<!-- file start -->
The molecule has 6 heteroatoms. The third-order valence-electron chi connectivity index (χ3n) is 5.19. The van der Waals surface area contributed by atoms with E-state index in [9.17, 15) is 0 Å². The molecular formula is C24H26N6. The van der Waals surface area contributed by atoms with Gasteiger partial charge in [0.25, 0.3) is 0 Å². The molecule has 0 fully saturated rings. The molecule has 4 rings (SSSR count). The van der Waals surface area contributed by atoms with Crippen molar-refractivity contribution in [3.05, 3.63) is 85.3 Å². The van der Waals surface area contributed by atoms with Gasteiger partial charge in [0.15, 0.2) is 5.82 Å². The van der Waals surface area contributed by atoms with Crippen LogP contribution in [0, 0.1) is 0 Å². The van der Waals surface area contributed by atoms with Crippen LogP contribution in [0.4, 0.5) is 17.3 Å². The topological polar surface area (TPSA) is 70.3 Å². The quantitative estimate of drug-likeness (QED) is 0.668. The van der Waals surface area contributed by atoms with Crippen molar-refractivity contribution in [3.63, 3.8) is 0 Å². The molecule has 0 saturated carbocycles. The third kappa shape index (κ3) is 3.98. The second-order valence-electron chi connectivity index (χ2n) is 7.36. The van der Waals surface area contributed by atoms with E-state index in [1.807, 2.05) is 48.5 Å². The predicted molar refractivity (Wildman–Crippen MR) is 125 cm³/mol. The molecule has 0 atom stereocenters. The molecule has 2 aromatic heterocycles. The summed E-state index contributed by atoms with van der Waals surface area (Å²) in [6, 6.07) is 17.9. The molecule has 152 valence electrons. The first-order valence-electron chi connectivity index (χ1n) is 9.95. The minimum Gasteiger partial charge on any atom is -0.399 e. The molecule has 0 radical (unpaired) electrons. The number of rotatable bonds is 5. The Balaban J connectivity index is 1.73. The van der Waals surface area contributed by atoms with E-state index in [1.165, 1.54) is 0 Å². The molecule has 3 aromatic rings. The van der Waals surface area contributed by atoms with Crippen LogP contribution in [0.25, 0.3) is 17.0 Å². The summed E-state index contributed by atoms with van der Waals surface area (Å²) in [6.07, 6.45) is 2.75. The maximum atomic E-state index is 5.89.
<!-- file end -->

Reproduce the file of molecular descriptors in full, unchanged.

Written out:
The molecule has 6 heteroatoms. The third-order valence-electron chi connectivity index (χ3n) is 5.19. The van der Waals surface area contributed by atoms with E-state index in [9.17, 15) is 0 Å². The molecular formula is C24H26N6. The van der Waals surface area contributed by atoms with Gasteiger partial charge in [0.25, 0.3) is 0 Å². The molecule has 0 fully saturated rings. The molecule has 4 rings (SSSR count). The van der Waals surface area contributed by atoms with Crippen molar-refractivity contribution in [3.05, 3.63) is 85.3 Å². The van der Waals surface area contributed by atoms with Gasteiger partial charge in [0.15, 0.2) is 5.82 Å². The van der Waals surface area contributed by atoms with Crippen LogP contribution in [0, 0.1) is 0 Å². The van der Waals surface area contributed by atoms with Crippen LogP contribution in [0.4, 0.5) is 17.3 Å². The topological polar surface area (TPSA) is 70.3 Å². The quantitative estimate of drug-likeness (QED) is 0.668. The van der Waals surface area contributed by atoms with Crippen molar-refractivity contribution in [3.63, 3.8) is 0 Å². The molecule has 0 saturated carbocycles. The third kappa shape index (κ3) is 3.98. The second-order valence-electron chi connectivity index (χ2n) is 7.36. The van der Waals surface area contributed by atoms with E-state index in [1.807, 2.05) is 48.5 Å². The predicted molar refractivity (Wildman–Crippen MR) is 125 cm³/mol. The molecule has 0 atom stereocenters. The molecule has 2 aromatic heterocycles. The summed E-state index contributed by atoms with van der Waals surface area (Å²) in [6, 6.07) is 17.9. The molecule has 152 valence electrons. The first-order valence-electron chi connectivity index (χ1n) is 9.95. The minimum Gasteiger partial charge on any atom is -0.399 e. The molecule has 0 radical (unpaired) electrons. The number of rotatable bonds is 5. The Balaban J connectivity index is 1.73. The van der Waals surface area contributed by atoms with E-state index in [1.165, 1.54) is 0 Å². The molecule has 3 aromatic rings. The van der Waals surface area contributed by atoms with Crippen LogP contribution in [0.25, 0.3) is 17.0 Å². The summed E-state index contributed by atoms with van der Waals surface area (Å²) in [6.07, 6.45) is 2.75. The maximum atomic E-state index is 5.89.